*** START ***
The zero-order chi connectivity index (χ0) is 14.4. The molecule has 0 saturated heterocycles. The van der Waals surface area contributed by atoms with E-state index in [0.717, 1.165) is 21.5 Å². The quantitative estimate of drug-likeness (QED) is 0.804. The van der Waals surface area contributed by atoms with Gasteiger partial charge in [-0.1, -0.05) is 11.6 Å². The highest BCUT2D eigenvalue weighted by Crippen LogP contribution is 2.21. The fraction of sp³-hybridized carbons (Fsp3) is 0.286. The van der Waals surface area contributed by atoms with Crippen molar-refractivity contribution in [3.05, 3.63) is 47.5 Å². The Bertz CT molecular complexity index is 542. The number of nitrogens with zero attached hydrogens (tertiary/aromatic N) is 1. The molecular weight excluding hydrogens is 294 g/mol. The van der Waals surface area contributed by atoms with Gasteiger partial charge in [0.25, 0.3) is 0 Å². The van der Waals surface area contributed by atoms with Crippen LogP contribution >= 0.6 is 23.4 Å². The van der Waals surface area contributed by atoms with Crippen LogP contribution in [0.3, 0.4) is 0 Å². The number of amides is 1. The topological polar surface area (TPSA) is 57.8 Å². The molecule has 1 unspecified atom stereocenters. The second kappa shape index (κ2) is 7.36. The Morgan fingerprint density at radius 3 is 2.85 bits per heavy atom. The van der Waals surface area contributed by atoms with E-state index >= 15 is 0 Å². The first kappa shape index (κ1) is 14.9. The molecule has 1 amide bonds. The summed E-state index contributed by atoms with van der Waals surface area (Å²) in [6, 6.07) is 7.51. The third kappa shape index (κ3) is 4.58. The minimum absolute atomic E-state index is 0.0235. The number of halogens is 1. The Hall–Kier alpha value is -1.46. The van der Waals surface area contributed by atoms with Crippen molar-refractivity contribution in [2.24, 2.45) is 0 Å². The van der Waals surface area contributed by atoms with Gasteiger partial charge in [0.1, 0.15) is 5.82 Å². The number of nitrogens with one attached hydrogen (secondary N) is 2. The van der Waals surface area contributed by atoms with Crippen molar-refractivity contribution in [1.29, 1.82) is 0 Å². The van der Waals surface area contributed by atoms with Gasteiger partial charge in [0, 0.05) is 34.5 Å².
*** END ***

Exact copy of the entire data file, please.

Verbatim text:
The zero-order chi connectivity index (χ0) is 14.4. The molecule has 0 saturated heterocycles. The van der Waals surface area contributed by atoms with E-state index in [0.717, 1.165) is 21.5 Å². The quantitative estimate of drug-likeness (QED) is 0.804. The van der Waals surface area contributed by atoms with Gasteiger partial charge in [-0.1, -0.05) is 11.6 Å². The highest BCUT2D eigenvalue weighted by Crippen LogP contribution is 2.21. The fraction of sp³-hybridized carbons (Fsp3) is 0.286. The van der Waals surface area contributed by atoms with Crippen molar-refractivity contribution in [3.05, 3.63) is 47.5 Å². The Bertz CT molecular complexity index is 542. The number of nitrogens with zero attached hydrogens (tertiary/aromatic N) is 1. The molecular weight excluding hydrogens is 294 g/mol. The van der Waals surface area contributed by atoms with Gasteiger partial charge in [0.25, 0.3) is 0 Å². The van der Waals surface area contributed by atoms with Crippen LogP contribution >= 0.6 is 23.4 Å². The van der Waals surface area contributed by atoms with Crippen LogP contribution in [0.3, 0.4) is 0 Å². The number of amides is 1. The topological polar surface area (TPSA) is 57.8 Å². The molecule has 1 unspecified atom stereocenters. The second kappa shape index (κ2) is 7.36. The Morgan fingerprint density at radius 3 is 2.85 bits per heavy atom. The van der Waals surface area contributed by atoms with E-state index >= 15 is 0 Å². The first kappa shape index (κ1) is 14.9. The molecule has 1 amide bonds. The summed E-state index contributed by atoms with van der Waals surface area (Å²) in [6, 6.07) is 7.51. The third kappa shape index (κ3) is 4.58. The minimum absolute atomic E-state index is 0.0235. The number of halogens is 1. The Hall–Kier alpha value is -1.46. The van der Waals surface area contributed by atoms with Crippen molar-refractivity contribution in [2.24, 2.45) is 0 Å². The van der Waals surface area contributed by atoms with Gasteiger partial charge in [0.1, 0.15) is 5.82 Å². The number of nitrogens with one attached hydrogen (secondary N) is 2. The van der Waals surface area contributed by atoms with Crippen molar-refractivity contribution in [1.29, 1.82) is 0 Å². The van der Waals surface area contributed by atoms with Gasteiger partial charge in [0, 0.05) is 34.5 Å².